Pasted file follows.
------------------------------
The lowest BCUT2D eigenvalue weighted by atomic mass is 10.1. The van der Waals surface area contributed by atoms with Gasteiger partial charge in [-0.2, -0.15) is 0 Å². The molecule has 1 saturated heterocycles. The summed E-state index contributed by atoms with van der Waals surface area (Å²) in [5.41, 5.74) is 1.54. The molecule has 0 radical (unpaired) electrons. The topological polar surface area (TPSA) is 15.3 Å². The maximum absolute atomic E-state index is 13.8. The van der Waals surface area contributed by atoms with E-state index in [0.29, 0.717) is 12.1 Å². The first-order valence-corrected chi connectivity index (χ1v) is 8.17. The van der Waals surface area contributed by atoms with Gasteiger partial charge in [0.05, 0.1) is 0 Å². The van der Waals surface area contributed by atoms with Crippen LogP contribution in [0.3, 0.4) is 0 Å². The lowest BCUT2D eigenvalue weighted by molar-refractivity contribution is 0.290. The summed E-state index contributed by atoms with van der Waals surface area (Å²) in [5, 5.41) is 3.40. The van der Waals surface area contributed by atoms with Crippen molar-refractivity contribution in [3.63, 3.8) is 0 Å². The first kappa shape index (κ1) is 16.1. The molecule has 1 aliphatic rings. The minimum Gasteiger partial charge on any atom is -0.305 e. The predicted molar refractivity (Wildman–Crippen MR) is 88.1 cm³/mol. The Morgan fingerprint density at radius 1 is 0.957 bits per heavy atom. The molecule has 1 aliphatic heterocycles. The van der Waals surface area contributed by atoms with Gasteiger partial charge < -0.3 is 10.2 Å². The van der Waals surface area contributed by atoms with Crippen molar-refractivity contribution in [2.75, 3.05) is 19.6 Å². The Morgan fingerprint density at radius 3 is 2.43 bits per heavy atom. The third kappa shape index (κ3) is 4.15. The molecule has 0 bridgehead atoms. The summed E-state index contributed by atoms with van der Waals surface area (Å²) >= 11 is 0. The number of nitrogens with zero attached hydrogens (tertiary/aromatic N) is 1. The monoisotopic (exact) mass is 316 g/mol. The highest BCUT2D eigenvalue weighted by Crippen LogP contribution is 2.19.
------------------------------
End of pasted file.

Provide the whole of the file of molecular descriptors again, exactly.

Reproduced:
The lowest BCUT2D eigenvalue weighted by atomic mass is 10.1. The van der Waals surface area contributed by atoms with Gasteiger partial charge in [-0.2, -0.15) is 0 Å². The molecule has 1 saturated heterocycles. The summed E-state index contributed by atoms with van der Waals surface area (Å²) in [5.41, 5.74) is 1.54. The molecule has 0 radical (unpaired) electrons. The topological polar surface area (TPSA) is 15.3 Å². The maximum absolute atomic E-state index is 13.8. The van der Waals surface area contributed by atoms with E-state index in [0.29, 0.717) is 12.1 Å². The first-order valence-corrected chi connectivity index (χ1v) is 8.17. The van der Waals surface area contributed by atoms with Gasteiger partial charge in [0.05, 0.1) is 0 Å². The van der Waals surface area contributed by atoms with Crippen LogP contribution in [0.3, 0.4) is 0 Å². The lowest BCUT2D eigenvalue weighted by molar-refractivity contribution is 0.290. The summed E-state index contributed by atoms with van der Waals surface area (Å²) in [5, 5.41) is 3.40. The van der Waals surface area contributed by atoms with Crippen molar-refractivity contribution in [3.63, 3.8) is 0 Å². The first kappa shape index (κ1) is 16.1. The molecule has 1 aliphatic rings. The minimum Gasteiger partial charge on any atom is -0.305 e. The predicted molar refractivity (Wildman–Crippen MR) is 88.1 cm³/mol. The Morgan fingerprint density at radius 1 is 0.957 bits per heavy atom. The molecule has 1 aliphatic heterocycles. The van der Waals surface area contributed by atoms with Gasteiger partial charge < -0.3 is 10.2 Å². The van der Waals surface area contributed by atoms with Crippen molar-refractivity contribution in [2.75, 3.05) is 19.6 Å². The Morgan fingerprint density at radius 3 is 2.43 bits per heavy atom. The third kappa shape index (κ3) is 4.15. The molecule has 0 bridgehead atoms. The summed E-state index contributed by atoms with van der Waals surface area (Å²) >= 11 is 0. The number of nitrogens with zero attached hydrogens (tertiary/aromatic N) is 1. The monoisotopic (exact) mass is 316 g/mol. The highest BCUT2D eigenvalue weighted by Crippen LogP contribution is 2.19.